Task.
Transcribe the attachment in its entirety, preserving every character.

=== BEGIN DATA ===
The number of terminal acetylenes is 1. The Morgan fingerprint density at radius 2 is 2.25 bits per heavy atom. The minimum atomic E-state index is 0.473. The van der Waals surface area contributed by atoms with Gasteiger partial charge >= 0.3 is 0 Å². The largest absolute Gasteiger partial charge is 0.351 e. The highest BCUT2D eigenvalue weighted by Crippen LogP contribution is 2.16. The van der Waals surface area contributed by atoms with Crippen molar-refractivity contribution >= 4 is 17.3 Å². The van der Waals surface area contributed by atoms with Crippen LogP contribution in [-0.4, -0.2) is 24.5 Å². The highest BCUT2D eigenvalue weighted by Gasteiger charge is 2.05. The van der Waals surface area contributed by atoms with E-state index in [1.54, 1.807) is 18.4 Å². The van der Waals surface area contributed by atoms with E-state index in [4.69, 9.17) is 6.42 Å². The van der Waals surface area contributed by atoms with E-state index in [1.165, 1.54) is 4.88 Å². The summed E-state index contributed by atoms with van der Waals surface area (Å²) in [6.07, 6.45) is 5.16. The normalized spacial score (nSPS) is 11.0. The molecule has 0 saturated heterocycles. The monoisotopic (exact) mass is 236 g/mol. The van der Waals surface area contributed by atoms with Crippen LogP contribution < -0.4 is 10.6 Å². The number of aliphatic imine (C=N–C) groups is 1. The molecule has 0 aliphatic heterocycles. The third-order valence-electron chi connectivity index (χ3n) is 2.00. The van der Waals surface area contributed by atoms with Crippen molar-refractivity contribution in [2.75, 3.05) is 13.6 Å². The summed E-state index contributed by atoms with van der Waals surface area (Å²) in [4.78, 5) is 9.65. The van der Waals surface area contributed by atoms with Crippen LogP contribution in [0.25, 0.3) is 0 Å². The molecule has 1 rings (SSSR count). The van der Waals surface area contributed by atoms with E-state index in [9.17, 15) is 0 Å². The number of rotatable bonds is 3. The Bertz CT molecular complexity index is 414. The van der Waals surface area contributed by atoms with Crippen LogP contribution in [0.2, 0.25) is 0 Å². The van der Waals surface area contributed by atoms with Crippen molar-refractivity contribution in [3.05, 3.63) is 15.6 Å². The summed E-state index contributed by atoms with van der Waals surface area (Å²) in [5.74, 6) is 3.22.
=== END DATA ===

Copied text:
The number of terminal acetylenes is 1. The Morgan fingerprint density at radius 2 is 2.25 bits per heavy atom. The minimum atomic E-state index is 0.473. The van der Waals surface area contributed by atoms with Gasteiger partial charge >= 0.3 is 0 Å². The largest absolute Gasteiger partial charge is 0.351 e. The highest BCUT2D eigenvalue weighted by Crippen LogP contribution is 2.16. The van der Waals surface area contributed by atoms with Crippen molar-refractivity contribution >= 4 is 17.3 Å². The van der Waals surface area contributed by atoms with Crippen LogP contribution in [-0.4, -0.2) is 24.5 Å². The highest BCUT2D eigenvalue weighted by Gasteiger charge is 2.05. The van der Waals surface area contributed by atoms with E-state index in [1.54, 1.807) is 18.4 Å². The van der Waals surface area contributed by atoms with E-state index in [4.69, 9.17) is 6.42 Å². The van der Waals surface area contributed by atoms with E-state index in [1.165, 1.54) is 4.88 Å². The summed E-state index contributed by atoms with van der Waals surface area (Å²) in [6.07, 6.45) is 5.16. The normalized spacial score (nSPS) is 11.0. The molecule has 0 saturated heterocycles. The monoisotopic (exact) mass is 236 g/mol. The van der Waals surface area contributed by atoms with Crippen LogP contribution < -0.4 is 10.6 Å². The number of aliphatic imine (C=N–C) groups is 1. The molecule has 0 aliphatic heterocycles. The third-order valence-electron chi connectivity index (χ3n) is 2.00. The van der Waals surface area contributed by atoms with Crippen molar-refractivity contribution in [2.75, 3.05) is 13.6 Å². The summed E-state index contributed by atoms with van der Waals surface area (Å²) in [4.78, 5) is 9.65. The van der Waals surface area contributed by atoms with Crippen LogP contribution in [0.25, 0.3) is 0 Å². The molecule has 1 rings (SSSR count). The van der Waals surface area contributed by atoms with E-state index in [9.17, 15) is 0 Å². The number of rotatable bonds is 3. The Bertz CT molecular complexity index is 414. The van der Waals surface area contributed by atoms with Crippen LogP contribution in [0.2, 0.25) is 0 Å². The van der Waals surface area contributed by atoms with Crippen molar-refractivity contribution in [3.05, 3.63) is 15.6 Å². The summed E-state index contributed by atoms with van der Waals surface area (Å²) in [5.74, 6) is 3.22.